What is Stamina?
There are countless articles on the web that talk about various ways in which you can improve your running stamina. We have compiled some of our favorites and have adapted them to be used with the Training Mask to get maximum benefit. First, it is extremely helpful to define what stamina is:
Stamina is the fusion of strength and endurance over the course of a workout session (time interval).
This is different than pure endurance which is the ability to sustain any effort for an extended time frame. Stamina is what most athletes and runners lust after. It’s the ability to maintain power and speed for longer. There are countless components to running. If we analyze the foundation of running, we can boil the major leverage points into four key areas:
- Cardiovascular Potential
- Respiratory Efficiency
- Mode of Training
That’s pretty much it. If you scoured the google mega-verse you could find a lot of topics. Almost all of them fall into one of these four categories. Sadly, what you will also find is that there is a wealth of information on mode of training/technique, a scant amount on cardiovascular influence, and an even smaller proportion on breathing. Ironically, when we really keep the gas pedal to the floor while we run, the thing that slows us down the most is how hard we are breathing. Once we get into that red zone, it feels like no amount of breathing will ease the discomfort…so our intensity slips. This happens to even the best runners, regardless of utilizing impeccable technique while performing the most advanced running interval training protocol. Those elite runners would feel the same discomfort you do if they pushed intensity hard enough, for long enough.
The Missing Link.
So, what’s the answer? Run harder? Run longer? A new workout? Changing stride length? All those things would help, but it is inevitable that if you go hard for long enough, your stamina will give way, and you will slow down. Next, we need to factor in cardiovascular output. Would that make a difference? Indeed it would, but the only way to train the heart is indirectly. Cardiovascular output improves as it comes along for the ride in your workouts.
Finally, we come to breathing. The role player behind the scenes that helps Jordan win championships but gets little press. All of us can identify with that suffocating feeling we get after running as hard as we can. The time has come for us to address this issue unswervingly, and while we can’t work our heart directly, we can strengthen our breathing muscles directly (in addition to focusing on breathing technique).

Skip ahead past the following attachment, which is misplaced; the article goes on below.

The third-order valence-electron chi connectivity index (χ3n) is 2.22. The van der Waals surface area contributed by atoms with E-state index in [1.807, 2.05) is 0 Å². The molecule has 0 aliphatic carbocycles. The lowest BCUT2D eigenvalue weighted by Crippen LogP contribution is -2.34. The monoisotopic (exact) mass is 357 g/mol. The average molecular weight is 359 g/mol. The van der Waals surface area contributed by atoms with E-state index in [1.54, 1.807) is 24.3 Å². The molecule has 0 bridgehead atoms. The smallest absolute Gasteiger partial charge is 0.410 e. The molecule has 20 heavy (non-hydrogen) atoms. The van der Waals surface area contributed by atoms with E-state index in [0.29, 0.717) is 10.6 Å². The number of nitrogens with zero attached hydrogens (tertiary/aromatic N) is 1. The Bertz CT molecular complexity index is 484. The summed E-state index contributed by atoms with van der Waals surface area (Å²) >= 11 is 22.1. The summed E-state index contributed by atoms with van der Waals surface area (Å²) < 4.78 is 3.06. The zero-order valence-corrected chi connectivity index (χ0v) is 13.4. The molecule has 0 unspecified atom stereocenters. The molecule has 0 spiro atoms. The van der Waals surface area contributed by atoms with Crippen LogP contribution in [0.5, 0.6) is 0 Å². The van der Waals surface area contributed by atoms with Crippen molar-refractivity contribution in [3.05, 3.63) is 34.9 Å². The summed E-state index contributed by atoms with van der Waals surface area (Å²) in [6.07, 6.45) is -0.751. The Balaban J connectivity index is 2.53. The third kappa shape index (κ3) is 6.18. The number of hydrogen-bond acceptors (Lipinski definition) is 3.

Nose – Mouth Breathing Progression:
It is well documented in the scientific literature that breathing through the nose with your tongue resting just behind you front teeth, is the best bay to activate the diaphragm (our strongest breathing muscle). Unfortunately, breathing through your nose while you are running hard can be a challenge. Included below, is a progression to maximize breathing technique while you run so that you are breathing through your nose, which will keep your diaphragm engaged longer. Breathing tempo is also of paramount importance. Inhalations should be shorter in duration than exhalations. This will insure adequate air turnover on each breath, and deter you from resorting to shallow breathing. A good rule of thumb is 4 seconds in and 6 seconds out. An easy way to accomplish this without counting is to time footfalls to breaths. A ratio of twice as many footfalls when you exhale, versus inhale, is a good place to start.
a) Run at a brisk pace while you breathe through your nose as long as you can.
b) Once you reach a point where you feel like you are not getting enough air, changeover to inhaling through the nose, and out through the mouth.
c) If that method is too hard to maintain for the whole workout, regress back to pure mouth breathing for the remainder of the session while trying to maintain breathing tempo.
Adding in the Mask: (Every other session)
a) Stay at the 3X resistance setting until you can complete a full workout breathing in through your nose using the prescribed breathing tempo.
b) It’s a good idea to only move up in small increments until your accustomed to using the Training Mask on a regular basis. (for example, once you complete the 3X progression, move to the 6X, do not go straight to 12X)
c) Once you make it to the 9X resistance level, your next workout will be focused on getting your best time for that workout. Try to maintain the breathing technique you have been practicing, but it is not the sole focus of the time trial workout.